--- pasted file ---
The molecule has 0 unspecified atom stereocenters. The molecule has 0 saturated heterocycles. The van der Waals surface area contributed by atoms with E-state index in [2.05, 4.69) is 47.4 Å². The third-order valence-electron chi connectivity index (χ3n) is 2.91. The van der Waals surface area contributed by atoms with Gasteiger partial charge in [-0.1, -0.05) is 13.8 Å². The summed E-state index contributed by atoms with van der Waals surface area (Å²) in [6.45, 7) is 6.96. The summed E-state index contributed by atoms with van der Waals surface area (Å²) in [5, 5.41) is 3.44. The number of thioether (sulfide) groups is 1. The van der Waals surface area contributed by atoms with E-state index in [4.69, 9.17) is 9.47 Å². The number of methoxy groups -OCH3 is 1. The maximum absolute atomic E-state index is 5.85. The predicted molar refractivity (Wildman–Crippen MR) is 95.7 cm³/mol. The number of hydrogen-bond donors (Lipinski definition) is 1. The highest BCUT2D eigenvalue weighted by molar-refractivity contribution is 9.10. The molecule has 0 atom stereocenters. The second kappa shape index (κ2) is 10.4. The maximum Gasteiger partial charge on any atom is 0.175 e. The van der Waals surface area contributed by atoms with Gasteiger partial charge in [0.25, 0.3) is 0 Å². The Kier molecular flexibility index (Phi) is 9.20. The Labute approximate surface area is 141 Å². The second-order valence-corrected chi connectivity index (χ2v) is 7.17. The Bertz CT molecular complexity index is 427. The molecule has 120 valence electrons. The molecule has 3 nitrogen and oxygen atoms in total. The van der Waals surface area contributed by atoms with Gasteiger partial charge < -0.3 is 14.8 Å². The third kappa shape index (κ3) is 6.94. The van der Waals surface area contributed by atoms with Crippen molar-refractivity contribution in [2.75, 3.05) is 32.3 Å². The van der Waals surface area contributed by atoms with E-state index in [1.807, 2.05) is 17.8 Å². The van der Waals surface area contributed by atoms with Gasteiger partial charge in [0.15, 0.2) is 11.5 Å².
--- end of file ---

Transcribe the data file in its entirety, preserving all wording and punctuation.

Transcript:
The molecule has 0 unspecified atom stereocenters. The molecule has 0 saturated heterocycles. The van der Waals surface area contributed by atoms with E-state index in [2.05, 4.69) is 47.4 Å². The third-order valence-electron chi connectivity index (χ3n) is 2.91. The van der Waals surface area contributed by atoms with Gasteiger partial charge in [-0.1, -0.05) is 13.8 Å². The summed E-state index contributed by atoms with van der Waals surface area (Å²) in [6.45, 7) is 6.96. The summed E-state index contributed by atoms with van der Waals surface area (Å²) in [5, 5.41) is 3.44. The number of thioether (sulfide) groups is 1. The van der Waals surface area contributed by atoms with E-state index in [4.69, 9.17) is 9.47 Å². The number of methoxy groups -OCH3 is 1. The maximum absolute atomic E-state index is 5.85. The predicted molar refractivity (Wildman–Crippen MR) is 95.7 cm³/mol. The number of hydrogen-bond donors (Lipinski definition) is 1. The highest BCUT2D eigenvalue weighted by molar-refractivity contribution is 9.10. The molecule has 0 atom stereocenters. The second kappa shape index (κ2) is 10.4. The maximum Gasteiger partial charge on any atom is 0.175 e. The van der Waals surface area contributed by atoms with Gasteiger partial charge in [0.25, 0.3) is 0 Å². The Kier molecular flexibility index (Phi) is 9.20. The Labute approximate surface area is 141 Å². The second-order valence-corrected chi connectivity index (χ2v) is 7.17. The Bertz CT molecular complexity index is 427. The molecule has 120 valence electrons. The molecule has 3 nitrogen and oxygen atoms in total. The van der Waals surface area contributed by atoms with Gasteiger partial charge < -0.3 is 14.8 Å². The third kappa shape index (κ3) is 6.94. The van der Waals surface area contributed by atoms with Crippen molar-refractivity contribution in [2.75, 3.05) is 32.3 Å². The van der Waals surface area contributed by atoms with E-state index in [1.807, 2.05) is 17.8 Å². The van der Waals surface area contributed by atoms with Gasteiger partial charge in [0.15, 0.2) is 11.5 Å².